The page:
If you love to garden, or even just to look at them, then this is the list for you! For this list, we’ll start on the West Coast and work our way to the east while explaining these beautiful locations. We will also talk about some beautiful gardens in the Northern United States and some in the South. In order to explore each one properly by being able to experience them entirely, therefore if you are planning a cross country road trip, you will need to devote at least a full day to each when devising your itinerary. You really will be singing America the Beautiful after you visit these five gardens.
Portland Japanese Garden, Portland, Oregon
Eight gardens and a cultural centre are located at the Portland Japanese Garden located within Washington Park. See a 100-year-old five-tiered pagoda lantern that was a gift to the city from its sister city in Japan. Experience the tranquillity that the rake patterns utilized in traditional Japanese rock gardens along with the tea house built in Japan and constructed at this location. Editors with the Journal of Japanese Gardening surveyed 300 Japanese gardens across North America, and they declared this one the best of them all.
Thanksgiving Point, Lehi, Utah
Fifteen themed gardens are available for viewing at Thanksgiving Point in Lehi, Utah. Ashton Gardens is home to the world’s largest human-made waterfall. Consider renting a Segway or a golf cart allowing you to see this spacious garden spread across 55 acres. Nearby, visit the Museum of Ancient Life containing one of the world’s most extensive collection of mounted fossils, Farm Country where you can watch cows milked daily and the Museum of Natural Curiosity which has one of only 65 Arbor Day-certified gardens in America.
Dallas Arboretum & Botanical Garden, Dallas, Texas
Nineteen gardens are located at the Dallas Arboretum and Botanical Garden. Each of the different gardens is dedicated to people prominent in Dallas’ history. The gardens contain more than 200 camellias, 100 Japanese cherry trees and over 90 varieties of ferns. Guests can also tour the home of geophysicist Everette Lee DeGolyer that was constructed in the 1940s. Martha Stewart has named this garden one of the top 25 places in the United States to host a wedding while USA Today declared it as the best botanical garden in the United States.
Birmingham Botanical Gardens, Birmingham, Alabama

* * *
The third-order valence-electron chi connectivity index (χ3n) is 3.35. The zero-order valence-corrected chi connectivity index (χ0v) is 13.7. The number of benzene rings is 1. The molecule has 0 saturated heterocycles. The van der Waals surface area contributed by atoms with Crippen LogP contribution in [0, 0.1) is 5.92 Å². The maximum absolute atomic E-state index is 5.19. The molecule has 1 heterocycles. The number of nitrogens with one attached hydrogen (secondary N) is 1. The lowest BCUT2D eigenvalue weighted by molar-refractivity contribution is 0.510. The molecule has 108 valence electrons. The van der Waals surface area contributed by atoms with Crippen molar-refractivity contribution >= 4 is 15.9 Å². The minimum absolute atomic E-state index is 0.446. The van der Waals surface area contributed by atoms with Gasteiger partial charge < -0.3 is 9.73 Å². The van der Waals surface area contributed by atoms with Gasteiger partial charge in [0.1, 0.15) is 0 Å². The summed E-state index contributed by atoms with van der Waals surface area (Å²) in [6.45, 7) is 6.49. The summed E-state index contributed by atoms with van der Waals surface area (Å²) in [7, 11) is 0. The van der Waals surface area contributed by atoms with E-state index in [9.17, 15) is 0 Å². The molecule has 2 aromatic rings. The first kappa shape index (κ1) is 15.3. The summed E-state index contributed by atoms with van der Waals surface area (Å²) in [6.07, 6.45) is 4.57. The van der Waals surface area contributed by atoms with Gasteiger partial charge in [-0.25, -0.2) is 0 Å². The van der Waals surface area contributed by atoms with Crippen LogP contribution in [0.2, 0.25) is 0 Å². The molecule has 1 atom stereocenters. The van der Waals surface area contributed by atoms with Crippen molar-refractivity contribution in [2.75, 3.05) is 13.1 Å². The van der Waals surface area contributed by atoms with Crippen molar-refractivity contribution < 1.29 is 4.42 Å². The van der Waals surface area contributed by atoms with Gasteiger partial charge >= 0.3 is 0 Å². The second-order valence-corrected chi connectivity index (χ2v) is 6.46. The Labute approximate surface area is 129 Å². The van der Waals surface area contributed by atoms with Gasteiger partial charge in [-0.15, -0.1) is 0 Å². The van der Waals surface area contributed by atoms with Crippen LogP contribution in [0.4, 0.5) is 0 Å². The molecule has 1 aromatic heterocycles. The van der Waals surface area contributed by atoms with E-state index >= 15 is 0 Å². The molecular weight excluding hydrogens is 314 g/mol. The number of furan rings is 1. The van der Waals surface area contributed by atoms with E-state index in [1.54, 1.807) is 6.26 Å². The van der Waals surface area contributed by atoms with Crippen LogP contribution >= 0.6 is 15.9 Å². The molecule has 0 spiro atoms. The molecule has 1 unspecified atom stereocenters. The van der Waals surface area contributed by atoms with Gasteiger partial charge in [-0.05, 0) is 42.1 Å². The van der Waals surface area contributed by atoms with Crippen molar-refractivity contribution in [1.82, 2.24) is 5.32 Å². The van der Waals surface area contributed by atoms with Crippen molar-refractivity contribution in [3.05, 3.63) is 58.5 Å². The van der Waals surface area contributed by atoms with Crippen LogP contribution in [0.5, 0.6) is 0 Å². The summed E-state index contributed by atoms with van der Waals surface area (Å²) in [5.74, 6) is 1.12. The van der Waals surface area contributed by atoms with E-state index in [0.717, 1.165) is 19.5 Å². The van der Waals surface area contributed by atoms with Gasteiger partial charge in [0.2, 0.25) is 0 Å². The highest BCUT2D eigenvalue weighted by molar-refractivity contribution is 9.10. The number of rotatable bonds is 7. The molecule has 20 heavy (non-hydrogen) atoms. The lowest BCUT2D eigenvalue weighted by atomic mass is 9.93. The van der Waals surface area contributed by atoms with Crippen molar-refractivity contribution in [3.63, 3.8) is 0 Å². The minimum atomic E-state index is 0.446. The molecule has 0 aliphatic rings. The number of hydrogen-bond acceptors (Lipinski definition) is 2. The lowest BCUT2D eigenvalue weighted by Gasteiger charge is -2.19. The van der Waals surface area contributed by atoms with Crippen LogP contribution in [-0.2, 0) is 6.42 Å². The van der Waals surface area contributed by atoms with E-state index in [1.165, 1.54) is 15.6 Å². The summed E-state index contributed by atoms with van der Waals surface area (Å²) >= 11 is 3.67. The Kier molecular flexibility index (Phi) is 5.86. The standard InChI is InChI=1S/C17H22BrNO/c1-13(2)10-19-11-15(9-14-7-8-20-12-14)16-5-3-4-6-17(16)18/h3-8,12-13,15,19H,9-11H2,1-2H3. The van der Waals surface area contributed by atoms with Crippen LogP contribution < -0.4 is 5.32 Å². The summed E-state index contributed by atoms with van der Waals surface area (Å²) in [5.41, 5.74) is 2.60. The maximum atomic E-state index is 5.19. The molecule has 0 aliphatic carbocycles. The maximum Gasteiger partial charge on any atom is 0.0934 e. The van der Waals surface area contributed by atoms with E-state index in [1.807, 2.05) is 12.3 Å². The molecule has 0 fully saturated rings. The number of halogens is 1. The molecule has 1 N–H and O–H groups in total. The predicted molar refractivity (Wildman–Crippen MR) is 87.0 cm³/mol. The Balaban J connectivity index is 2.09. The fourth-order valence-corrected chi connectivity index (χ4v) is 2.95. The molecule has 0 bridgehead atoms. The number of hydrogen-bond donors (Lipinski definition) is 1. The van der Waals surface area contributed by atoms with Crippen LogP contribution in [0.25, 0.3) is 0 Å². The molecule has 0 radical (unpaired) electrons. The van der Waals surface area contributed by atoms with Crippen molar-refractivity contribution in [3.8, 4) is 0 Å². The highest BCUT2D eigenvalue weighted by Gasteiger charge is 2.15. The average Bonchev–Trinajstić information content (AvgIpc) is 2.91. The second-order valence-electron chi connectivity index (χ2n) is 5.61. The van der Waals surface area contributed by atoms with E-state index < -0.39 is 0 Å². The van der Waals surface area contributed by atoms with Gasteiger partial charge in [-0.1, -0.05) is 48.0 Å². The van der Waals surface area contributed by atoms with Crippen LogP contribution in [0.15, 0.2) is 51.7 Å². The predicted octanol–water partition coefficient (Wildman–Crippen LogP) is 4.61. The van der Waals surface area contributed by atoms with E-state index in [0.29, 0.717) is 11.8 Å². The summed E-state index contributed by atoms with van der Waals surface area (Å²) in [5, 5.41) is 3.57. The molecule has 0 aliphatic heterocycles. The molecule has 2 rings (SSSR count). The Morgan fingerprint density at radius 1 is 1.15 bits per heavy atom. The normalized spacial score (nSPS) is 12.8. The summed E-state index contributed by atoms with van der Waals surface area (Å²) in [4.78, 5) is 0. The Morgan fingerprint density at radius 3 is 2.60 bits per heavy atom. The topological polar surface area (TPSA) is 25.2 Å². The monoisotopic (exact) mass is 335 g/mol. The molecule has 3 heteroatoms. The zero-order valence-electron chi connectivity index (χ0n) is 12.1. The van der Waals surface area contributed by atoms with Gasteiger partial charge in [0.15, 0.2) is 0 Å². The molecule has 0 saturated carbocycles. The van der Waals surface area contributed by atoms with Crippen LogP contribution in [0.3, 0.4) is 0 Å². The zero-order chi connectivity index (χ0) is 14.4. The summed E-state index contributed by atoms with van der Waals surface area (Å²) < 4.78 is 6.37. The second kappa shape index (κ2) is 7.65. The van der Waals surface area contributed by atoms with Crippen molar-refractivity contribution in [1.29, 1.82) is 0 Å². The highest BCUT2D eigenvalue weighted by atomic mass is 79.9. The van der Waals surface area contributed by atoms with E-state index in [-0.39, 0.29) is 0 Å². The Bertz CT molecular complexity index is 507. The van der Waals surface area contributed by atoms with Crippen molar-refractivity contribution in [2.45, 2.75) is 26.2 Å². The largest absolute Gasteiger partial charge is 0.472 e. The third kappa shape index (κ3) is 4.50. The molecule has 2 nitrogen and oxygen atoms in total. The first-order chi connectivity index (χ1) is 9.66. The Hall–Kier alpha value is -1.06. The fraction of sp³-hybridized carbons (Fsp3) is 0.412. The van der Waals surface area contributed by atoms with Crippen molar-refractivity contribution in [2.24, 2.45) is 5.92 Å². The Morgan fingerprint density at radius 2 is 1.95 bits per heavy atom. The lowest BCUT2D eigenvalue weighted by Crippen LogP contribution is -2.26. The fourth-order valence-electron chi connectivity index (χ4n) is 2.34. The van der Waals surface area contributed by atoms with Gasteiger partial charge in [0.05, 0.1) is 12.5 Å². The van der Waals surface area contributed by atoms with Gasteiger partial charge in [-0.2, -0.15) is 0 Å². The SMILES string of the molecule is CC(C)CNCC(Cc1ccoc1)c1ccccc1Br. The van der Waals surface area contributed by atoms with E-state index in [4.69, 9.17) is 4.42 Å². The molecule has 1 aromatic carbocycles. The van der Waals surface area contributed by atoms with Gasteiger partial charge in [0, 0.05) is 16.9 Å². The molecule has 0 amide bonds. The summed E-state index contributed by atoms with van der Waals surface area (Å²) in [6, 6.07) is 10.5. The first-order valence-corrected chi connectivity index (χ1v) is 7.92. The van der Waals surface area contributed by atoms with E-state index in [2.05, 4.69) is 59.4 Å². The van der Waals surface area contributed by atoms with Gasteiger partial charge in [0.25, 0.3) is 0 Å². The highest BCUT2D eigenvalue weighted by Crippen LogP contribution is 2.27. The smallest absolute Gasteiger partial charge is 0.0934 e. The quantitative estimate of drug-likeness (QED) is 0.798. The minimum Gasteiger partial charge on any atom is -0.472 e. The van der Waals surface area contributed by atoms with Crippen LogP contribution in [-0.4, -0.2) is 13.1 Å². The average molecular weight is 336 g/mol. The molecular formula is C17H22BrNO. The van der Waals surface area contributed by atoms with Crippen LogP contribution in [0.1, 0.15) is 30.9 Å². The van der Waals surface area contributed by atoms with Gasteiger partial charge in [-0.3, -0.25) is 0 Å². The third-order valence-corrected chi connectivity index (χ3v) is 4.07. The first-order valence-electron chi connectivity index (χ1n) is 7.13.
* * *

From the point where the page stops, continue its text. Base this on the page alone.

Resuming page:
Continuing to the east until we reach Birmingham where you will want to stop and visit the Birmingham Botanical Gardens. This garden is home to more than 12,000 different types of plants spread across 25 gardens in the 66-acre facility. The wildflower garden contains over 400 species of wildflowers native to the state while the Fern Glade contains over 100 different species of ferns. This garden is home to the test gardens of Southern Living Magazine. Visitors will want to pay attention to the 30 sculptures spread across this garden.
United States Botanic Garden, Washington D.C.
The United States Botanic Garden on the grounds of the United States Capitol is the oldest continually operating garden in the United States. The first greenhouse at this location was funded by Congress in 1867, but the garden was already established by then. More than 10,000 plants can be seen at the gardens with some of them being more than 165 years old. Lord & Burnham Greenhouse is divided into eight rooms with each representing a unique ecosystem found in the United States.
There are more 300 public gardens in the United States operated by nonprofits, local, state and the federal government. Yet, these five are some of the best in the country. Exploring them on a cross-country road trip is a great way to reconnect with nature.
If you’re looking for more great ideas for your USA road trip, make sure to spend some time researching in our USA Travel Section!
Resources & Further Reading:
- A Day at the Garden | Portland Japanese Garden
- Gardens and Family Entertainment | Thanksgiving Point
- Plan Your Visit | Dallas Arboretum and Botanical Gardens
- 5 Things You Need to Know | Birmingham Botanical Gardens
- Gardens Overview | United States Botanical Garden